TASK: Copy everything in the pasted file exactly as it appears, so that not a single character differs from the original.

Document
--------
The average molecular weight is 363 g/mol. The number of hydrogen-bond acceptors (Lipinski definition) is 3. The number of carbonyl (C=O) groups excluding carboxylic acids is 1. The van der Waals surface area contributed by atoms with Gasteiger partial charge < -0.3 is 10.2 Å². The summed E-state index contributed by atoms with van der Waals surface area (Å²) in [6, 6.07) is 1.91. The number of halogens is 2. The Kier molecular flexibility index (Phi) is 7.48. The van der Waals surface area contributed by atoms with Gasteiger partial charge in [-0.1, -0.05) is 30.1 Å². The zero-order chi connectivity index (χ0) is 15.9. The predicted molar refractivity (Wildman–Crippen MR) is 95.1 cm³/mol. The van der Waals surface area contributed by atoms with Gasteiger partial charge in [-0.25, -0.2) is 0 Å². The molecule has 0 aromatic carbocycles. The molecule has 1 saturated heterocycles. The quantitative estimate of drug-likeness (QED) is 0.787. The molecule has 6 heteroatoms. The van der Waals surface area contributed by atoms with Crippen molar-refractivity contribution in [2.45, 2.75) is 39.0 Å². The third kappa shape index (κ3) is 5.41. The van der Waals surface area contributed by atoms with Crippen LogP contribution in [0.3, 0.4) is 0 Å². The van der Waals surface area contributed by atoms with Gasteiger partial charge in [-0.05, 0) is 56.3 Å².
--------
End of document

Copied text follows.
The average molecular weight is 363 g/mol. The number of hydrogen-bond acceptors (Lipinski definition) is 3. The number of carbonyl (C=O) groups excluding carboxylic acids is 1. The van der Waals surface area contributed by atoms with Gasteiger partial charge < -0.3 is 10.2 Å². The summed E-state index contributed by atoms with van der Waals surface area (Å²) in [6, 6.07) is 1.91. The number of halogens is 2. The Kier molecular flexibility index (Phi) is 7.48. The van der Waals surface area contributed by atoms with Gasteiger partial charge in [-0.1, -0.05) is 30.1 Å². The zero-order chi connectivity index (χ0) is 15.9. The predicted molar refractivity (Wildman–Crippen MR) is 95.1 cm³/mol. The van der Waals surface area contributed by atoms with Gasteiger partial charge in [-0.25, -0.2) is 0 Å². The molecule has 0 aromatic carbocycles. The molecule has 1 saturated heterocycles. The quantitative estimate of drug-likeness (QED) is 0.787. The molecule has 6 heteroatoms. The van der Waals surface area contributed by atoms with Crippen molar-refractivity contribution in [2.45, 2.75) is 39.0 Å². The third kappa shape index (κ3) is 5.41. The van der Waals surface area contributed by atoms with Crippen LogP contribution in [0.3, 0.4) is 0 Å². The van der Waals surface area contributed by atoms with Gasteiger partial charge in [-0.05, 0) is 56.3 Å².